A plea for sustainable capitalism

Tom Levitt  |  28 March 2013

When Al Gore spoke at London’s Guildhall recently it was not to focus thoughts on climate change – though it was never far from the surface – but to ask how our whole economy can become more sustainable in every sense of the word. The bottom line was that we’re stuck with capitalism. There isn’t …

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Cutting through

Steve Van Riel  |  5 February 2013

Public spending decisions will be painful for Labour but could also improve the party’s credibility Unless you have more faith in George Osborne’s ability to run the economy than the official forecasts, you have to assume that whoever wins office in 2015 will inherit grim public finances. By then, Britain’s public debts will be so …

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Militant moderate

Richard Angell and Robert Philpot  |  4 February 2013

The trade unions should have less power in the Labour party, a combative Alan Johnson tells Robert Philpot and Richard Angell Trade unions are in danger of becoming ‘irrelevant’ and ‘cannot connect to a whole swath of the workforce that thinks they died out with the ark,’ Alan Johnson, one of the most senior figures …

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Paying for our future

Peter Kellner  |  2 July 2012

Emphasising the insurance principle is key to winning public support for tough choices on social care, says Peter Kellner Here is the dream: most of us want a system of social care that is generous to older people who need it, but does not cost the public purse so much that taxpayers resent the amount …

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Time to care

Editorial  |  2 July 2012

Labour can show itself ready to govern by taking tough decisions on paying for the country’s care needs With George Osborne’s admission last autumn that the coalition will fail to meet its self-imposed target of eliminating the deficit by 2015 threatening to extend the ‘era of austerity’ into the next parliament, many have assumed that …

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The injustice of monetary policy

David Phillips  |  15 May 2012

Bank of England governor Mervyn King recently declared in the 2012 BBC Today Programme lecture that ‘our banking and financial system overextended itself’. This included allowing financial institutions to leverage their balance sheets by over 50 times, and making use of esoteric, complex derivative instruments which few understand even today. This created a profound and …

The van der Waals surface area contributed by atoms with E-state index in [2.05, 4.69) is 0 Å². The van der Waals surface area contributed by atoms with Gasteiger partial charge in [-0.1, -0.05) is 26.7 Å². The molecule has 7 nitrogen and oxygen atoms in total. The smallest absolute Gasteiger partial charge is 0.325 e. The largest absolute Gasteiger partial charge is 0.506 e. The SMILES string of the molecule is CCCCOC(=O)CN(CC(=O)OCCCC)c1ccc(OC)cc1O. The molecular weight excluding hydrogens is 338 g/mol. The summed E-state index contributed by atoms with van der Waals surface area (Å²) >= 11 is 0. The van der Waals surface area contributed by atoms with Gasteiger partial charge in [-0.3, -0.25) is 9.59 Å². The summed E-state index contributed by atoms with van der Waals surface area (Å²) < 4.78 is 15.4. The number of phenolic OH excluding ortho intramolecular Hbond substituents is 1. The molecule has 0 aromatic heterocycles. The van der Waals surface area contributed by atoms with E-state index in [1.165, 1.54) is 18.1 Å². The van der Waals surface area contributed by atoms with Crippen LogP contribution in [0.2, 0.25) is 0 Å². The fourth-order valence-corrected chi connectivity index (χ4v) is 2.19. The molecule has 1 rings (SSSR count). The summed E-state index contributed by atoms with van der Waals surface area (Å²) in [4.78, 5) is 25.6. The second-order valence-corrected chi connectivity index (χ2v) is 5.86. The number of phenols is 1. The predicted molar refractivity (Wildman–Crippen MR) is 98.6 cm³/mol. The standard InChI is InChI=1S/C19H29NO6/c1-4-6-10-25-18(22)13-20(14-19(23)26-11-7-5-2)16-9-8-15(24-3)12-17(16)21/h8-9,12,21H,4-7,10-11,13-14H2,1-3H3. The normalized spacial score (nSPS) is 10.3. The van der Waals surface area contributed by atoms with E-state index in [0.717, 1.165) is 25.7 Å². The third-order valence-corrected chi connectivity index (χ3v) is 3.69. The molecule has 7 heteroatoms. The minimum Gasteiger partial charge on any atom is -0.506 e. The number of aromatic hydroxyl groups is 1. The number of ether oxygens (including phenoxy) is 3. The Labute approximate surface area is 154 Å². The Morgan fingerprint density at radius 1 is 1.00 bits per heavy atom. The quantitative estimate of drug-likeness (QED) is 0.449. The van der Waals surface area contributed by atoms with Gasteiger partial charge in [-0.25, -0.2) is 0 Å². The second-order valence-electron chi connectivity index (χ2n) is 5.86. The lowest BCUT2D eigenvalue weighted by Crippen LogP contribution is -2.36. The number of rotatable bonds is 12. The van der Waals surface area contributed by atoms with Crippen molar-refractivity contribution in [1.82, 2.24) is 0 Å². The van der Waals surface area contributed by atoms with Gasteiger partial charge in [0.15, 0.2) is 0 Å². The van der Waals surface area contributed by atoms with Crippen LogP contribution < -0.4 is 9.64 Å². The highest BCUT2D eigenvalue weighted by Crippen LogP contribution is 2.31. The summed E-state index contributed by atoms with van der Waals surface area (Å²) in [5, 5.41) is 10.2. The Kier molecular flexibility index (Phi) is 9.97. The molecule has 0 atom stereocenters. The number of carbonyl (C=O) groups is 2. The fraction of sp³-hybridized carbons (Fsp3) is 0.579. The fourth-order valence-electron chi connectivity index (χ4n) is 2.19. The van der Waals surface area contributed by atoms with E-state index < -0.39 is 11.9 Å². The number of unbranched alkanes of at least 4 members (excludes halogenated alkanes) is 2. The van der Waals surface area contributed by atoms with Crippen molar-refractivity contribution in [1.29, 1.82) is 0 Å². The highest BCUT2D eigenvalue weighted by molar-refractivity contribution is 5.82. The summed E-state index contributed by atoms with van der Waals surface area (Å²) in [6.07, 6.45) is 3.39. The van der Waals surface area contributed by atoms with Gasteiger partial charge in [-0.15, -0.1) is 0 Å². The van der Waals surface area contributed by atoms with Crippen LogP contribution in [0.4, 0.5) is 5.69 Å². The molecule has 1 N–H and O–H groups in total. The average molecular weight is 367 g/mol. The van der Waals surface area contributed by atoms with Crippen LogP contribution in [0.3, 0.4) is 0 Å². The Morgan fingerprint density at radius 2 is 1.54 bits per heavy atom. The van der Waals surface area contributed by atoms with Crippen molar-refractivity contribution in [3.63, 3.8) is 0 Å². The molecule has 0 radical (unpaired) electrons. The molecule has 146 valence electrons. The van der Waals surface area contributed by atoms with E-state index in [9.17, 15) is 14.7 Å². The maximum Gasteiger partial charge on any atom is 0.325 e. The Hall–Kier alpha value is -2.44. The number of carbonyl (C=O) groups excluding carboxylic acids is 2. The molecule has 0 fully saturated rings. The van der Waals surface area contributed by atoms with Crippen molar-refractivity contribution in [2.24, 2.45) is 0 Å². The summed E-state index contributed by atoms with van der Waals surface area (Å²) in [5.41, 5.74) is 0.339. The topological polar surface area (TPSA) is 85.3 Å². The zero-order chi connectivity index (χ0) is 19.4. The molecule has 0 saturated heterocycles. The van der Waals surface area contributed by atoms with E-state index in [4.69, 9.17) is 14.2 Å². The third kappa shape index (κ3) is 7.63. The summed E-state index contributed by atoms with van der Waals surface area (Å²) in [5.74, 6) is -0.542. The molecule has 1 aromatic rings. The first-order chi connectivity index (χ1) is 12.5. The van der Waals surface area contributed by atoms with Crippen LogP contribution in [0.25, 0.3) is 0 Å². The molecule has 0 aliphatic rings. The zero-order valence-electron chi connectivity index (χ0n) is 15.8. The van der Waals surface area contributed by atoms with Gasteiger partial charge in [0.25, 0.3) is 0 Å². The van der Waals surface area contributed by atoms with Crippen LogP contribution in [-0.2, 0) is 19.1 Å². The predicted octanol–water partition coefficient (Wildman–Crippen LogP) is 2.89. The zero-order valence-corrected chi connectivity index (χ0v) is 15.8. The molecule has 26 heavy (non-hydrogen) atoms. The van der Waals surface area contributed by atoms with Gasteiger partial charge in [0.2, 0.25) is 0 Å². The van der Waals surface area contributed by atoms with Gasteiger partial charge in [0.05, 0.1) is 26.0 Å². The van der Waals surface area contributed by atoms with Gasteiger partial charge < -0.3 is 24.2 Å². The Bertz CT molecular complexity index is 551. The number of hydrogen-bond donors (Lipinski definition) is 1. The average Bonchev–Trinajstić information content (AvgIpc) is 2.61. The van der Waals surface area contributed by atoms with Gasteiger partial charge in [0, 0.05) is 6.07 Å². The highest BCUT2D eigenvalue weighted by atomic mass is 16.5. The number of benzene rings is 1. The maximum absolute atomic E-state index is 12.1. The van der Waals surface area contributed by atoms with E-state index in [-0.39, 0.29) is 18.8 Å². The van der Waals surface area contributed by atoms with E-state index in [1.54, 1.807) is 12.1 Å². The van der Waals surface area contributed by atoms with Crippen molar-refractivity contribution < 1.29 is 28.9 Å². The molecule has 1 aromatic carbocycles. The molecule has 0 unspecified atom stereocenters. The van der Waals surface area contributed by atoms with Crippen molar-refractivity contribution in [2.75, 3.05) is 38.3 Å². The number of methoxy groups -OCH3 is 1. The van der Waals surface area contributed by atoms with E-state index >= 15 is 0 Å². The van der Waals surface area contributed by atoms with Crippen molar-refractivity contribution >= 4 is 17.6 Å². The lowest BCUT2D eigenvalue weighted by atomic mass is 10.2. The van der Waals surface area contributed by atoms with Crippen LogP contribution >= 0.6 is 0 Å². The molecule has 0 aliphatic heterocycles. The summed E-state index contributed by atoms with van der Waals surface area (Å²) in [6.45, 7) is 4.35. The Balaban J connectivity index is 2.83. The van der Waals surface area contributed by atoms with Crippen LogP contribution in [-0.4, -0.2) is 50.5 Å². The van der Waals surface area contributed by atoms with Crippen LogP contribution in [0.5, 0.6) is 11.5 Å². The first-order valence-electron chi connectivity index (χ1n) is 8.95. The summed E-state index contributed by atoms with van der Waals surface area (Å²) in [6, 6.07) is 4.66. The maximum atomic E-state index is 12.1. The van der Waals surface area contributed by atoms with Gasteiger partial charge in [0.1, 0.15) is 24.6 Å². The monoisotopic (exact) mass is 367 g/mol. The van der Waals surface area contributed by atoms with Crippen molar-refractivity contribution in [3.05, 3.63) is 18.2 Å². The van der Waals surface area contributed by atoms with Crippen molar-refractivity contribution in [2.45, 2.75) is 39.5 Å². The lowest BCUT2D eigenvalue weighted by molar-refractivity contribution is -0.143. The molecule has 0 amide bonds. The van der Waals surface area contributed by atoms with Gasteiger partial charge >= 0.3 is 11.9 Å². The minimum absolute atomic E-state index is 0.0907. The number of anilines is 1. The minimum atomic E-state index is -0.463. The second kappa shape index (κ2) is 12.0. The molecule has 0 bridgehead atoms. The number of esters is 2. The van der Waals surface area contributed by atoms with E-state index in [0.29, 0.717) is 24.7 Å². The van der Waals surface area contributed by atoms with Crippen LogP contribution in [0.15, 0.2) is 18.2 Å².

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The big picture revealed

Luke Akehurst  |  30 November 2011

There are some weeks when the coincidence of political events means anyone watching the news can’t avoid seeing the big strategic picture of what is happening to society, who is causing it, and what the choices are facing the country. This week is one of those weeks. Tuesday’s Autumn Statement will have blown a huge …

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UnFinnished business

Denis MacShane MP  |  19 April 2011

The shock is that anyone was shocked. The BBC's very good Europe correspondent, Gavin Hewitt, said ‘tremors' were running through Brussels as a result of the Finnish election. Really? In the last two years, the standard of living of Finns has gone down sharply.

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Why are women being hit hardest by pensions reforms?

Seema Malhotra MP  |  4 April 2011

Pensions reform may not be the sexiest of topics in Parliament, but you can be guaranteed that if we live to retirement age it is one area that will directly affect every one of us. Today, the Fabian Women's Network is holding a public debate on the Coalition's pension reforms and their impact on women. Speakers include pensions minister Steve Webb, shadow pensions minister Rachel Reeves, Baroness Patricia Hollis and Michelle Mitchell from Age UK.

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What would Keir Hardie make of Labour 111 years on?

Greg Rosen  |  27 February 2011

Keir Hardie's first manifesto included three key aims: home rule, a minimum wage and temperance. It took until the Blair-Brown governments to achieve the first two. The third aim slipped into quiet obscurity.

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